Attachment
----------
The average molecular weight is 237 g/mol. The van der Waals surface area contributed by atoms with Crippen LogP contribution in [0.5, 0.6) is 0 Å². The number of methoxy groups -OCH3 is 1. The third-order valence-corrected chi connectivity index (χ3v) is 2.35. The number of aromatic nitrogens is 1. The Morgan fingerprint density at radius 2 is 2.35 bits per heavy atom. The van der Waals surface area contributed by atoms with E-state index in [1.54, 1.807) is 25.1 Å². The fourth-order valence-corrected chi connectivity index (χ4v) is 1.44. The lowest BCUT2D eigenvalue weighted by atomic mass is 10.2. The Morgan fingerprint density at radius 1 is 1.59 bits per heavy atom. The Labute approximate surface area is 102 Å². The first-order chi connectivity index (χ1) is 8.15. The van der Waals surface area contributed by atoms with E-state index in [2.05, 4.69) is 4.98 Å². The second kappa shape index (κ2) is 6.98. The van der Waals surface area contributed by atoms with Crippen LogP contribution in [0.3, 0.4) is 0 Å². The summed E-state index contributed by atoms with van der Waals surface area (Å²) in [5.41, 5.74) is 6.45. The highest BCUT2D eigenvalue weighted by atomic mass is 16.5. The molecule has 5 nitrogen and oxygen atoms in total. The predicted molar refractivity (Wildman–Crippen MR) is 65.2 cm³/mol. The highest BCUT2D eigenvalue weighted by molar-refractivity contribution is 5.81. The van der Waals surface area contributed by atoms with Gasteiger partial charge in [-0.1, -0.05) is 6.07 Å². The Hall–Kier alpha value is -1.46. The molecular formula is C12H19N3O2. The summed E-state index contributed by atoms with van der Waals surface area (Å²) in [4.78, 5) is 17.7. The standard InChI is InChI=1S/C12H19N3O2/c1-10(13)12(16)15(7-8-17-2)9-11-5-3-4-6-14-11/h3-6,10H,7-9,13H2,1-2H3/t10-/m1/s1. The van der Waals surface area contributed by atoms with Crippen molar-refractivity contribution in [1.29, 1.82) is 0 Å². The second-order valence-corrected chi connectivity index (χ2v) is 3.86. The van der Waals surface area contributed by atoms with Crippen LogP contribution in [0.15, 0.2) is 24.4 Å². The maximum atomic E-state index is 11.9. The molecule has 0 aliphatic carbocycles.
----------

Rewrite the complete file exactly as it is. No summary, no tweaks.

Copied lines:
The average molecular weight is 237 g/mol. The van der Waals surface area contributed by atoms with Crippen LogP contribution in [0.5, 0.6) is 0 Å². The number of methoxy groups -OCH3 is 1. The third-order valence-corrected chi connectivity index (χ3v) is 2.35. The number of aromatic nitrogens is 1. The Morgan fingerprint density at radius 2 is 2.35 bits per heavy atom. The van der Waals surface area contributed by atoms with E-state index in [1.54, 1.807) is 25.1 Å². The fourth-order valence-corrected chi connectivity index (χ4v) is 1.44. The lowest BCUT2D eigenvalue weighted by atomic mass is 10.2. The Morgan fingerprint density at radius 1 is 1.59 bits per heavy atom. The Labute approximate surface area is 102 Å². The first-order chi connectivity index (χ1) is 8.15. The van der Waals surface area contributed by atoms with E-state index in [2.05, 4.69) is 4.98 Å². The second kappa shape index (κ2) is 6.98. The van der Waals surface area contributed by atoms with Crippen LogP contribution in [0.3, 0.4) is 0 Å². The summed E-state index contributed by atoms with van der Waals surface area (Å²) in [5.41, 5.74) is 6.45. The highest BCUT2D eigenvalue weighted by atomic mass is 16.5. The molecule has 5 nitrogen and oxygen atoms in total. The predicted molar refractivity (Wildman–Crippen MR) is 65.2 cm³/mol. The highest BCUT2D eigenvalue weighted by molar-refractivity contribution is 5.81. The van der Waals surface area contributed by atoms with Gasteiger partial charge in [-0.1, -0.05) is 6.07 Å². The Hall–Kier alpha value is -1.46. The molecular formula is C12H19N3O2. The summed E-state index contributed by atoms with van der Waals surface area (Å²) in [4.78, 5) is 17.7. The standard InChI is InChI=1S/C12H19N3O2/c1-10(13)12(16)15(7-8-17-2)9-11-5-3-4-6-14-11/h3-6,10H,7-9,13H2,1-2H3/t10-/m1/s1. The van der Waals surface area contributed by atoms with Crippen molar-refractivity contribution in [1.29, 1.82) is 0 Å². The second-order valence-corrected chi connectivity index (χ2v) is 3.86. The van der Waals surface area contributed by atoms with Crippen LogP contribution in [0.15, 0.2) is 24.4 Å². The maximum atomic E-state index is 11.9. The molecule has 0 aliphatic carbocycles.